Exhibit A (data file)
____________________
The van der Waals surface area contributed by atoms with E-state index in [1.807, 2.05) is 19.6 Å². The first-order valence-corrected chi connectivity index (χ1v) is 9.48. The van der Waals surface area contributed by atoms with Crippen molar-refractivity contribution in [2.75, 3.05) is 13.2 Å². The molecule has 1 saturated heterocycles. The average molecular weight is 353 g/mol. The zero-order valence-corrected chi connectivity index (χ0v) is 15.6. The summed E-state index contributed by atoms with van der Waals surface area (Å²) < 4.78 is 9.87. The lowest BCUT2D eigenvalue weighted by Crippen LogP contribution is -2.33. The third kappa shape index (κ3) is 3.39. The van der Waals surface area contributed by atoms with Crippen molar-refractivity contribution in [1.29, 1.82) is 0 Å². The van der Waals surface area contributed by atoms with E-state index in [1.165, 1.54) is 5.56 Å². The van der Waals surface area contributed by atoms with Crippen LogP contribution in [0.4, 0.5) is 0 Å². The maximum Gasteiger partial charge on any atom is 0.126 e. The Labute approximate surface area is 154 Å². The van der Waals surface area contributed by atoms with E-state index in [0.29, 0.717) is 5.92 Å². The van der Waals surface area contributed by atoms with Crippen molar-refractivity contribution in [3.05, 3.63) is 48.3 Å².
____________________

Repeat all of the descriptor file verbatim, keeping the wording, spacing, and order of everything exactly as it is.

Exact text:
The van der Waals surface area contributed by atoms with E-state index in [1.807, 2.05) is 19.6 Å². The first-order valence-corrected chi connectivity index (χ1v) is 9.48. The van der Waals surface area contributed by atoms with Crippen molar-refractivity contribution in [2.75, 3.05) is 13.2 Å². The molecule has 1 saturated heterocycles. The average molecular weight is 353 g/mol. The zero-order valence-corrected chi connectivity index (χ0v) is 15.6. The summed E-state index contributed by atoms with van der Waals surface area (Å²) < 4.78 is 9.87. The lowest BCUT2D eigenvalue weighted by Crippen LogP contribution is -2.33. The third kappa shape index (κ3) is 3.39. The van der Waals surface area contributed by atoms with Crippen molar-refractivity contribution in [1.29, 1.82) is 0 Å². The van der Waals surface area contributed by atoms with E-state index in [1.165, 1.54) is 5.56 Å². The van der Waals surface area contributed by atoms with Crippen LogP contribution in [0.4, 0.5) is 0 Å². The maximum Gasteiger partial charge on any atom is 0.126 e. The Labute approximate surface area is 154 Å². The van der Waals surface area contributed by atoms with E-state index in [0.29, 0.717) is 5.92 Å². The van der Waals surface area contributed by atoms with Crippen molar-refractivity contribution in [3.05, 3.63) is 48.3 Å².